9.As the responsible ODP, the Registrant took the lead in completing the Nursing Pre-Operative Checklist on the handover from the ward staff and the World Health Organisation (WHO) Surgical Safety Checklist in the anaesthetic room.
10.The Nursing Pre-Operative Checklist, as part of the patient pathway, required the Registrant to confirm that the consent form was “signed and verified against the theatre list.” The Registrant ticked this despite the existence of the discrepancy between the two forms. The Registrant also, in completing his part of the WHO Surgical Safety Checklist, remarked “patient identity/procedure consent/wristband confirmed.”
11.On noticing the discrepancy, the Registrant should have escalated matters immediately to the Consultant Surgeon or others within the operating department team. This was so that proper enquiries could be made before the patient was anaesthetised. This did not happen. The surgery had to be abandoned and the result was a delay to the treatment of the patient, who had to endure ongoing knee pain until the appropriate procedure was conducted about a week later.
Decision on Facts
12.The Panel has considered all the documentary evidence placed before it and has had regard to the testimony of the witnesses called by the HCPC. The Panel accepted the advice of the Legal Assessor.
13.It has also paid due regard to the submissions from Ms Sheridan.
14.In relation to issues of fact, the Panel has reminded itself throughout that the burden of proof rests on the HCPC and the applicable standard is the civil one.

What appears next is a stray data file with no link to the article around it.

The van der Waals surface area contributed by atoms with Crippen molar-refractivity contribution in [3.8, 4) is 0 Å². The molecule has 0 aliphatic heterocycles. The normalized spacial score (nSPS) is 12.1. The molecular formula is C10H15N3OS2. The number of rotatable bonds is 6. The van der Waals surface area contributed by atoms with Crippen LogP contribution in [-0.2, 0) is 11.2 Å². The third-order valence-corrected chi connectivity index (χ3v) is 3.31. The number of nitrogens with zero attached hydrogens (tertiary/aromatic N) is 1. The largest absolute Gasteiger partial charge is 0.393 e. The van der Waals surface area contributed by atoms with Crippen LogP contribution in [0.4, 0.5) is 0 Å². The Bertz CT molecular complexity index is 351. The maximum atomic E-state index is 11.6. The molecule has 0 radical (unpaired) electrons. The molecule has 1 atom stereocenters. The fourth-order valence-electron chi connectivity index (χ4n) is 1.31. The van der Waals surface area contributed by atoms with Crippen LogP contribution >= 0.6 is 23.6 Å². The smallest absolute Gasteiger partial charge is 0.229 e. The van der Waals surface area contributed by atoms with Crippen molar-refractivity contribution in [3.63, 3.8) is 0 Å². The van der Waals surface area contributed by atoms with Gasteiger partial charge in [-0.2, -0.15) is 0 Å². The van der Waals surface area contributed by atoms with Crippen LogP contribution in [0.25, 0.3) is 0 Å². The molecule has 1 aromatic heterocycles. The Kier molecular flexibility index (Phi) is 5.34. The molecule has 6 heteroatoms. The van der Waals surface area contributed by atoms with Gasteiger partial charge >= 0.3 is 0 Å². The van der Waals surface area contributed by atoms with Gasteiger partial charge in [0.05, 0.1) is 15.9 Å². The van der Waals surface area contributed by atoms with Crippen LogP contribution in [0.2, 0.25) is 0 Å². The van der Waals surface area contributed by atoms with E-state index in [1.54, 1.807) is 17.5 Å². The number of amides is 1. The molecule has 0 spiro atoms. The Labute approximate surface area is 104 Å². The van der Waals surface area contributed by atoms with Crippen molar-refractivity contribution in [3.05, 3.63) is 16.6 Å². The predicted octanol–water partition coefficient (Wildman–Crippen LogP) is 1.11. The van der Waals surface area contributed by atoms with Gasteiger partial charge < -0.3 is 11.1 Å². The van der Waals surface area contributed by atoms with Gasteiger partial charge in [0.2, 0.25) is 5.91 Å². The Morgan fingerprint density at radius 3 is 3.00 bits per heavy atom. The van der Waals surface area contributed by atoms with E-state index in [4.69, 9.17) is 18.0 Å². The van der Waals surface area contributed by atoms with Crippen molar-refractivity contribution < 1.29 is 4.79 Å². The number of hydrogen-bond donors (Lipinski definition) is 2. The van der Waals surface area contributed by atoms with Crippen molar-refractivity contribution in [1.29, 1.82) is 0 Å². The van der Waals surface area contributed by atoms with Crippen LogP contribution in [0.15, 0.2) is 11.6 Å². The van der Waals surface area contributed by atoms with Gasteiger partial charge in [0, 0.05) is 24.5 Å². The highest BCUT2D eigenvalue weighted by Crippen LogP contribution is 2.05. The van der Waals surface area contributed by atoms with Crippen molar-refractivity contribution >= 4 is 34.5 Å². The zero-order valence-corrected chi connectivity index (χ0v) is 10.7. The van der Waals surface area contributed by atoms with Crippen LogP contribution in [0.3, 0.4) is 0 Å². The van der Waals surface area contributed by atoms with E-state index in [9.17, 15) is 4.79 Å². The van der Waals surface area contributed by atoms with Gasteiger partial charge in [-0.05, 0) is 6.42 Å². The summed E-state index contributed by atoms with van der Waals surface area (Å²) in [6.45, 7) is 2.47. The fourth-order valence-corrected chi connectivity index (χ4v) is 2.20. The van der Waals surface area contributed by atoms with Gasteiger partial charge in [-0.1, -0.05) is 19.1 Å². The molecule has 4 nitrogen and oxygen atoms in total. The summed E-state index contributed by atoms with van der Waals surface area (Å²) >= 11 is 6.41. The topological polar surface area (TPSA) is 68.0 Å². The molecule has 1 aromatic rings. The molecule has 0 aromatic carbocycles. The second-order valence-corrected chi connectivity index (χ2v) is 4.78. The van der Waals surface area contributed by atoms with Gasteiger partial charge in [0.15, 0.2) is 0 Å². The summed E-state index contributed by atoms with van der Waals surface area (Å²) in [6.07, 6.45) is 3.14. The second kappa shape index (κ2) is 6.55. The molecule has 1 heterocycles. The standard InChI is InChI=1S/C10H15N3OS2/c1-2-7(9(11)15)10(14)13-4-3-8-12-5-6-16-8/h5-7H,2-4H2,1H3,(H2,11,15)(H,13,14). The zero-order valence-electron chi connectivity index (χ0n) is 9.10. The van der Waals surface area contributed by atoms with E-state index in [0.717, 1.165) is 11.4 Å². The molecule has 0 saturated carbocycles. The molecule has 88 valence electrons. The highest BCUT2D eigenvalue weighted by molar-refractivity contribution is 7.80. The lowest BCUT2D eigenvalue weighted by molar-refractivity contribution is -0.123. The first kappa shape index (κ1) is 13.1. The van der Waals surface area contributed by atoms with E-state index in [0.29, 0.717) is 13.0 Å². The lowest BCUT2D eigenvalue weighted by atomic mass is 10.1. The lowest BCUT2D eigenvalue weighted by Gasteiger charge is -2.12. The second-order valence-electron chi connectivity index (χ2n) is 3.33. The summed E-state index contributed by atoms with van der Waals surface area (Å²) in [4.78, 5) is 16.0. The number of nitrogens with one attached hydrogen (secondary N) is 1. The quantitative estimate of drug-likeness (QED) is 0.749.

15.The Panel heard from three live witnesses called by the HCPC:
• Witness 1 – TM, Investigating Officer
She was an independent witness who gave fair and credible evidence and did not embelish the incident.
• Witness 2 – ZP, Anaesthetist
The Panel also found this witness to be credible and balanced in the giving of her testimony. Although she was hesitant and anxious, her evidence in relation to Patient X was unequivocal that the patient had attended for a left knee arthroscopy.
• Witness 3 – LT, Head of Nursing and Clinical Services at NELTC (at the time of the allegation)
He also was a good and credible witness. He was straightforward and robust in describing how he gave very clear instructions to his staff.
16. The documents presented by the HCPC were a clear documentary trail and corroborated the live testimony provided by the witnesses.
17. The Registrant gave no evidence, nor did he call any witnesses on his own behalf. The only answers he gave in the interview, conducted as part of the internal investigation by the NELTC that could be said to amount to a denial of any of the Particulars related to his contention that Patient X did not expect to undergo a left knee arthroscopy. In addition, the Panel took into account of the responses from the Registrant as part of his appeals procedure. The Panel also had sight of the theatre list and the consent form used on 17 June 2016.
Particular 1 a)
18.There is no doubt in this case that a discrepancy existed between the details on the consent form and those on the theatre list. The former referred to a left knee aspiration and the latter to a left knee arthroscopy. The Registrant has never denied the existence of this discrepancy, nor the fact that he failed to confirm or raise such a discrepancy with his colleagues on 17 June 2016. In fact, the Registrant stated that the patient was unsure of the procedure, but as the consent form had been signed he gave precedence to this and ignored dealing with the discrepancy. This Particular was found proved.
Particular 1 b) (i) & (ii)
19. Although the Registrant’s case in interview was that the patient lacked understanding about the details of the operation she was to undergo on 17 June 2016, he sought to deny that she was aware that it was going to be a left knee arthroscopy. The Panel was satisfied to the requisite standard that credible evidence rebutted this and that the Registrant did not escalate matters as particularised in 1 b) (i). This Particular was found proved and, since 1 b) (ii) has been framed in the alternative, the Panel found it unnecessary to consider that.